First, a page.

- Portland Bay Holiday Park, 184 Bentinck St: A range of options and prices with showers and refurbished amenities block.
- Narrawong Holiday Park, Caravan Park Rd: Only 10 minutes from Portland, family friendly and spacious.
- Henty Bay Beachfront Van & Cabin Park, 342 Dutton Way: Rock fishing and an adventure playground are just some of the treats on offer.
DAY 5 Portland to Torquay via the Great Ocean Road
It’s time for one of the highlights of the trip, as you approach one of the drives of a lifetime – the Great Ocean Road. Carved into cliffs, bordering beaches and just generally winding for 243km along Victoria’s southern coast, this is one to tick off your bucket list.
From Portland, head to Port Fairy towards Warrnambool. Once out of the city, the journey begins and the ocean appears in all its glory. The Twelve Apostles rock formation is a collection of limestone stacks just off the coast of Port Campbell National Park and is an iconic spot. Pull over and enjoy the view. The road heads inland for a period after Princetown, passing through quaint Lavers Hill where homemade cakes in the Blackwood Gully Tea Rooms are perfect for morning tea. Great Otway National Park and Otway Mountains offer spectacular bushwalking. This includes the Great Ocean Walk, which can be completed in segments for overnight hikes, day tramps or leisurely strolls.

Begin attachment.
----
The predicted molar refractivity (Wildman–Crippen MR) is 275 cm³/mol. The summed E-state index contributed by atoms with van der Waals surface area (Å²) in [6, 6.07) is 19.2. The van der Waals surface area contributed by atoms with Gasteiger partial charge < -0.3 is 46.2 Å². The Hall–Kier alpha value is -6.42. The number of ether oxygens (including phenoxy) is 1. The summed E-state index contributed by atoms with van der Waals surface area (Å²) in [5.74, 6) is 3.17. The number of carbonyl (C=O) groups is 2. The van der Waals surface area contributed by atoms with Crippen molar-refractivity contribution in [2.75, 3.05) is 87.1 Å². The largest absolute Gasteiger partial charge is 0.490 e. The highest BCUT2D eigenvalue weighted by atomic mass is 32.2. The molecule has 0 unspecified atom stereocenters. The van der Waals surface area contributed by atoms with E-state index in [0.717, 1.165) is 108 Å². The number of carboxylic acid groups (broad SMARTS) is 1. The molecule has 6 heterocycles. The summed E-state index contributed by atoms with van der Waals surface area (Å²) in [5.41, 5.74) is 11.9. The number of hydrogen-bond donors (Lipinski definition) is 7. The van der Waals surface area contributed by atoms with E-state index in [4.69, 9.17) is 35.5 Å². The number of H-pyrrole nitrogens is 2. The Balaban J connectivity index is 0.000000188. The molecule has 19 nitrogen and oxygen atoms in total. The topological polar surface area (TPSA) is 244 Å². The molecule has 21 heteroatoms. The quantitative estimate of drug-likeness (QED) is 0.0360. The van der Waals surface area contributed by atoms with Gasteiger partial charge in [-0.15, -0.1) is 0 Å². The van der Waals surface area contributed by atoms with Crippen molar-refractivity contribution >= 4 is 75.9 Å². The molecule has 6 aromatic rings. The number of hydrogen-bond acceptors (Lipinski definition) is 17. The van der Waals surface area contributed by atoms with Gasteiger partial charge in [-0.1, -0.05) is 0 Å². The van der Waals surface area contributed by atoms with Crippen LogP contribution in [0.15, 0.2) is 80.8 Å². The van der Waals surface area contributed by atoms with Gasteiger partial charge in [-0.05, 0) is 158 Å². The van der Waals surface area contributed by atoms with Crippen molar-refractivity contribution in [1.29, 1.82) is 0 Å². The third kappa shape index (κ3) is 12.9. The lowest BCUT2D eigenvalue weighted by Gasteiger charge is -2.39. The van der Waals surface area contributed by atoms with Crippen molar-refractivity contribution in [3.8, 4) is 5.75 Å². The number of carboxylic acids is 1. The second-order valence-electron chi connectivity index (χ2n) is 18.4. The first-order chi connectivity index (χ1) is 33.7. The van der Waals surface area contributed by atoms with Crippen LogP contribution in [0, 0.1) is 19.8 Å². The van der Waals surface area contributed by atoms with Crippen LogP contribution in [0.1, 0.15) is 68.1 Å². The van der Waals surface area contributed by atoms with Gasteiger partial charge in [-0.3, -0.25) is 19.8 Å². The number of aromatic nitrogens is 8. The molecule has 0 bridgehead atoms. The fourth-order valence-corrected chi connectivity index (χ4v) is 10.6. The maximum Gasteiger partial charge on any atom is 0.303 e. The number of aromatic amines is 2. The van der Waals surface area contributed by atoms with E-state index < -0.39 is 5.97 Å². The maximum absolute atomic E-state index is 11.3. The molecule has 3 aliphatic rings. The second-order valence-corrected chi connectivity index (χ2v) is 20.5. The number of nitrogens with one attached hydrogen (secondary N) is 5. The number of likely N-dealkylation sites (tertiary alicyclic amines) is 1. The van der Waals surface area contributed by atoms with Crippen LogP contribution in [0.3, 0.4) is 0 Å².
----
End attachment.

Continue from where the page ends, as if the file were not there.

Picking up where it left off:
After the friendly seaside village of Apollo Bay, the road becomes even more picturesque, perching on cliffs that drop into the ocean. Stop at one of the many surf beaches and take a lesson – you’re in Australia after all. Bells Beach is perhaps the most famous sandy enclave.
Stop in Lorne for lunch or dinner at the Pier Restaurant which serves up delectable seafood, or just order a drink and let the beautiful ocean views wash over you from this fantastically placed eatery.
Torquay, your end destination for Day five, has some excellent campsite facilities:
- Torquay Holiday Park, 55 Surfcoast Highway: A modern undercover kitchen and two guest laundries.
- Torquay Foreshore Caravan Park, 35 Bell St: The waves are so close you can hear them, with powered sites.
- Jan Juc Caravan Park, 93 Sunset Strip: Surrounded by gums and fauna, this self-contained park unit is unique and certainly an experience.
DAY 6-DAY 7 Torquay to Melbourne